Lablover (Green)
Lablover (Green)

February 11th, 2002, 9:01 pm #21

I got up feeling really down this morning. I felt like the Nicodemon would not get off my back all weekend. I've had a constant battle since late afternoon on Friday. Telling Mr. Nick to leave me alone, wondering why the weekend was any different than the week. Why, if I have already encountered these particular triggers, why am I fighting them again and again. WHY, WHY, WHY!!! Almost feeling defeated, like it is never going to stop.

Than I found my way back here and found this particular subject and was reminded of my journal, my reasons for quitting, etc. Reminded to think positive instead of feeling defeated. Like you said, Joel, "We are what we think". I have wasted a weekend feeling sorry for myself, feeling like I am going to fail and looking at everything so negatively. But somehow I made it. Something was hiding deep inside and came up and stopped me from walking out that door and going to the convenience store across the street.

I am going to celebrate that "something" today. I am going to honor it and pay respect to it and make sure "it" knows it is always welcome to hang with me. And I am going to MAKE TIME to think about "it" and the positive benefits of "it". I am going to write in my journal, etc.

Thanks for bringing this back up for me to see.

Bridget
2 Weeks 5 Days 7 Hours 23 Seconds.
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John (Gold)
John (Gold)

June 25th, 2002, 3:30 am #22


You may get caught off guard by a trigger here or there but don't panic. The exact same tools, plans and exercies that you used to carry you throught those first few days of early withdrawal are all still available. Stay calm yet, like a Scout, "Be Prepared!"
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Tatum (Bronze)
Tatum (Bronze)

June 25th, 2002, 3:40 am #23

Thanks for bringing this one up John...this is one of my favourites, definitely, and one that every newbie should print out to use as needed as time goes by...Good ammuniton, GOOD ammunition!

Peace,
Tatum

1 Month 3 Weeks 5 Days Cigarettes not smoked: 1686. Money saved: $210.83.
Last edited by Tatum (Bronze) on March 24th, 2014, 6:07 pm, edited 1 time in total.
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DubiouslyDos
DubiouslyDos

June 25th, 2002, 5:10 am #24

Wow...this is a must read for all us newbies...I can't believe it's been up most of the day with only 2 recommends (one of em mine)....Maybe we could keep it up tomorrow too for those who've missed today??? Really informative!

Dos (Dubiously)
3 Weeks 6 Days 6 Hours 11 Minutes
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Juanjuanjuanjuanjuan200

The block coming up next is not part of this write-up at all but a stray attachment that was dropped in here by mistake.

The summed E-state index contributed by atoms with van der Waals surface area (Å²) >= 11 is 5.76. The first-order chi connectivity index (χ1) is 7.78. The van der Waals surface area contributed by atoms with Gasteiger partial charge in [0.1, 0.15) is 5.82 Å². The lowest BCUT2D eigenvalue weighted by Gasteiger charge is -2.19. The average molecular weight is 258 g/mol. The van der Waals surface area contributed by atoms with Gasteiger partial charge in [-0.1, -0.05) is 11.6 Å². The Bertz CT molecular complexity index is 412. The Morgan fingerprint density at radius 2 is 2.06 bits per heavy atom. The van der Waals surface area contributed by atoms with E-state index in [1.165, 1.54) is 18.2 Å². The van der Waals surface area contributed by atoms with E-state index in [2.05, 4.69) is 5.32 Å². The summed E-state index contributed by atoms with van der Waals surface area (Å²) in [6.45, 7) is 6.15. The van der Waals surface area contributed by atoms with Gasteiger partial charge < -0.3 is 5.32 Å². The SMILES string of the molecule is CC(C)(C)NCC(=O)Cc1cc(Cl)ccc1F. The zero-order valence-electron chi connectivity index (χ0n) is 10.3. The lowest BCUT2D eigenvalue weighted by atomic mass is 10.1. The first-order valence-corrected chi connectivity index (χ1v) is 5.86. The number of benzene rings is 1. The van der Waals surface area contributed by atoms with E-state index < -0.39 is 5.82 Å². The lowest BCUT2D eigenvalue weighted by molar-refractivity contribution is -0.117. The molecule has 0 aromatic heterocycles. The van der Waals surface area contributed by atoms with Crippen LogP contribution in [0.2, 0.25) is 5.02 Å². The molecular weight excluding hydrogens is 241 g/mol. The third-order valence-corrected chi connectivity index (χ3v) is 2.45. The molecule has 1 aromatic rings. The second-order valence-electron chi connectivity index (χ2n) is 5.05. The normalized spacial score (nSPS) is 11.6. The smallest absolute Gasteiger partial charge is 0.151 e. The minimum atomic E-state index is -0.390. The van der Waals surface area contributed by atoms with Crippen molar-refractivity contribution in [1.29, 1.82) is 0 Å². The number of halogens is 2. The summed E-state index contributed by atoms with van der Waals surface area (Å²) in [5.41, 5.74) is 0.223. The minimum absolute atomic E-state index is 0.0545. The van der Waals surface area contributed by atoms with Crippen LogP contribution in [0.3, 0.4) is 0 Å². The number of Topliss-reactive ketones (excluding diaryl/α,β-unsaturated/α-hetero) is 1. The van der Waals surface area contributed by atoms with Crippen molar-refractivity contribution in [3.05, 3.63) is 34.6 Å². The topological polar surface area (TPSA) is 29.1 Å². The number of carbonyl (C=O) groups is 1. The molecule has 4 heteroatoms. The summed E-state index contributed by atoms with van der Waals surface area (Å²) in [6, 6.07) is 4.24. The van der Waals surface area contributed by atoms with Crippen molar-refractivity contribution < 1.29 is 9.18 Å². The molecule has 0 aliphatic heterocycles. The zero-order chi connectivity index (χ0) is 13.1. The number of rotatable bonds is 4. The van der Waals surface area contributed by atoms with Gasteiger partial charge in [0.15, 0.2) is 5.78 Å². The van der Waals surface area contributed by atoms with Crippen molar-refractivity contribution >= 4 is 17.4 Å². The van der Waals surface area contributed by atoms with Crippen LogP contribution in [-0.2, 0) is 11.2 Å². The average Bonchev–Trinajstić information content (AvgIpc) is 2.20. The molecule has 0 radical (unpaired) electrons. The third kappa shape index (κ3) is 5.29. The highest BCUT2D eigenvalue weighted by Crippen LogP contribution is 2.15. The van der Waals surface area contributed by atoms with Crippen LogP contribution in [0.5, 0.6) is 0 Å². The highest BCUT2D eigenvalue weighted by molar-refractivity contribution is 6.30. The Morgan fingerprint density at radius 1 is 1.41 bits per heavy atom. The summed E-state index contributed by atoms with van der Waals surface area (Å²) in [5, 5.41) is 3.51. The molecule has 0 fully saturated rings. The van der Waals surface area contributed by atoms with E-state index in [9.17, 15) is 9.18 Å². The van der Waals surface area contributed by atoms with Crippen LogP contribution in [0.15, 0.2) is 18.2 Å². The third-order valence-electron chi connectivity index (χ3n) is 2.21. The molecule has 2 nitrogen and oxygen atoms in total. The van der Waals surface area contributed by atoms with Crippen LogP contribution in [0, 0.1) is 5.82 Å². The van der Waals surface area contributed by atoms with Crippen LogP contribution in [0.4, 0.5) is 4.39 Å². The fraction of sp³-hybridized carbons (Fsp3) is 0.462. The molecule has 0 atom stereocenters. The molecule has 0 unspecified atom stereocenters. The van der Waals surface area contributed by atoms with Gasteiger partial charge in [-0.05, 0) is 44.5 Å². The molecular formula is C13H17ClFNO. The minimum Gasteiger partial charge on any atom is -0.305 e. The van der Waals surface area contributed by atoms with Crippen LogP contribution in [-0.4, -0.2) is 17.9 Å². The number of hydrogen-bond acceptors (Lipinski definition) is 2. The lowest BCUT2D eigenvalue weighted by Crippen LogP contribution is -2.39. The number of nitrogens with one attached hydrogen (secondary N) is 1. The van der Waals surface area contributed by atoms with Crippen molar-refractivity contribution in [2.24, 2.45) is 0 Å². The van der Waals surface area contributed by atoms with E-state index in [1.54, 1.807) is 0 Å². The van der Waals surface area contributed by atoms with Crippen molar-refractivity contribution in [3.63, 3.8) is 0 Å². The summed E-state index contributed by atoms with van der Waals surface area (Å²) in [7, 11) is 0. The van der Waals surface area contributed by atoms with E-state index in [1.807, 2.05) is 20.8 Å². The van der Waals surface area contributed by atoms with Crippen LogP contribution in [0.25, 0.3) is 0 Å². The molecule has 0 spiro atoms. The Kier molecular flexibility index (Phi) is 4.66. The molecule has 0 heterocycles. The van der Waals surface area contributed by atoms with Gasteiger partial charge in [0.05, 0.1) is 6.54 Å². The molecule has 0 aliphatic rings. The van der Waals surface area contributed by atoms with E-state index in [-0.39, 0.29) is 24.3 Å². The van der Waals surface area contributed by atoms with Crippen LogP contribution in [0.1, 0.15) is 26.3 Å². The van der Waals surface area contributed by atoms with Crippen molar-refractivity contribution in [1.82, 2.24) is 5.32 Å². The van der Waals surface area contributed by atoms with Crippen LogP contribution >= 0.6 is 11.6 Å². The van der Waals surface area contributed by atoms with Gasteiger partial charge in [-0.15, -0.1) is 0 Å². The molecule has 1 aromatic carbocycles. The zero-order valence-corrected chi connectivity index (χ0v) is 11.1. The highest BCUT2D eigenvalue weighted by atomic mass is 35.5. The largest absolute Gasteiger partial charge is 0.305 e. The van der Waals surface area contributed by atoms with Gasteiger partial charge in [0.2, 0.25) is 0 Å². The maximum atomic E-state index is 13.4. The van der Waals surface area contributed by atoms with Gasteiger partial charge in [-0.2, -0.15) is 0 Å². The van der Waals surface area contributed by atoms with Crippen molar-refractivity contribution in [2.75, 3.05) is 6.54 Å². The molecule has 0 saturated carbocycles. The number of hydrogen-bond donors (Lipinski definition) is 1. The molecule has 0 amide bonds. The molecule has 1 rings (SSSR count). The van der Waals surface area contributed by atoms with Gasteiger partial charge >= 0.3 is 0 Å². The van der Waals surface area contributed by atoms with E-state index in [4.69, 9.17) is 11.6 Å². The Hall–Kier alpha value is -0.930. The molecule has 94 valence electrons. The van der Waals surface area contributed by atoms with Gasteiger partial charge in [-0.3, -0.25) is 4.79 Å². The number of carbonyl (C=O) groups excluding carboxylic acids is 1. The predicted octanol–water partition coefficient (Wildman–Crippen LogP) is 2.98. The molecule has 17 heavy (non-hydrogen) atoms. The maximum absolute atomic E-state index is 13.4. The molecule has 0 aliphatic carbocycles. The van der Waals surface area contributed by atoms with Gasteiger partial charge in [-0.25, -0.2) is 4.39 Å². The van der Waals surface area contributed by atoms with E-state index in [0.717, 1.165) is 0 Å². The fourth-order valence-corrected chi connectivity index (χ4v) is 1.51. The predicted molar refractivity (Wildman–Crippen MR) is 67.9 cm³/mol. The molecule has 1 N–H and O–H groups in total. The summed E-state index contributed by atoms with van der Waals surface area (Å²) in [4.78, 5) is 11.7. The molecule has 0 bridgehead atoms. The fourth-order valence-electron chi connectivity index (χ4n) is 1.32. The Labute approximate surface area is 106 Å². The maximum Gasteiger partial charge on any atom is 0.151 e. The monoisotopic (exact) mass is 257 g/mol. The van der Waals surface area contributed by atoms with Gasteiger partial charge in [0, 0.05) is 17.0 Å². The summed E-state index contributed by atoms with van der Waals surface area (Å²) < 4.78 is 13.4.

Juanjuanjuanjuanjuan200

July 11th, 2002, 8:22 am #25

The real thing that has helped me the most in this quit, as of today my last, is the possitive attitude that Joel´s texts brings up. Thanks to that, I had a great time on my first days. How ever some other days were so hard that I don´t think I will take another puff. Ni un pitillo más, ni una chupada, ni una calada. Is the most incredible prejudice that has ever turned up side down in my life: quitting with nervoussness, bad temper, sadness and other related attitude or reaction problems can be overturned to humor, self empowerment, pride, even joy.

Juan
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IrishLotus GOLD
IrishLotus GOLD

October 31st, 2002, 3:02 am #26

What do you know...never saw this one either. And I think "newbie" Dos (so crazy to see you as a newbie, Dos) is right, "this is a must read for all us newbies". Congratulations newbies (old and young) on making the decision to qiuit smoking. And welcome to FREEDOM. Buckle up, you're in for one heck of a ride!
IrishLotus
Free and healing for 1 Month 6 Days 12 Hours 1 Minute 47 Seconds. Cigarettes not smoked: 1095. Money saved: $273.76.
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OBob Gold
OBob Gold

January 24th, 2005, 1:47 am #27

Last edited by OBob Gold on April 13th, 2009, 12:45 pm, edited 1 time in total.
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SmokefreeJason
SmokefreeJason

December 22nd, 2005, 4:10 am #28

I enjoyed reading this...
Never bum one cigarette... get the whole pack!Better Yet, Don't bum at all, beg for em... You will be amazed how many people will give you a single or even two cigarettes, but not the whole pack!
Make sure of one thing... No matter how long you have not smoked, no matter how badly you want that one paff... you afterall only want just that one- right?)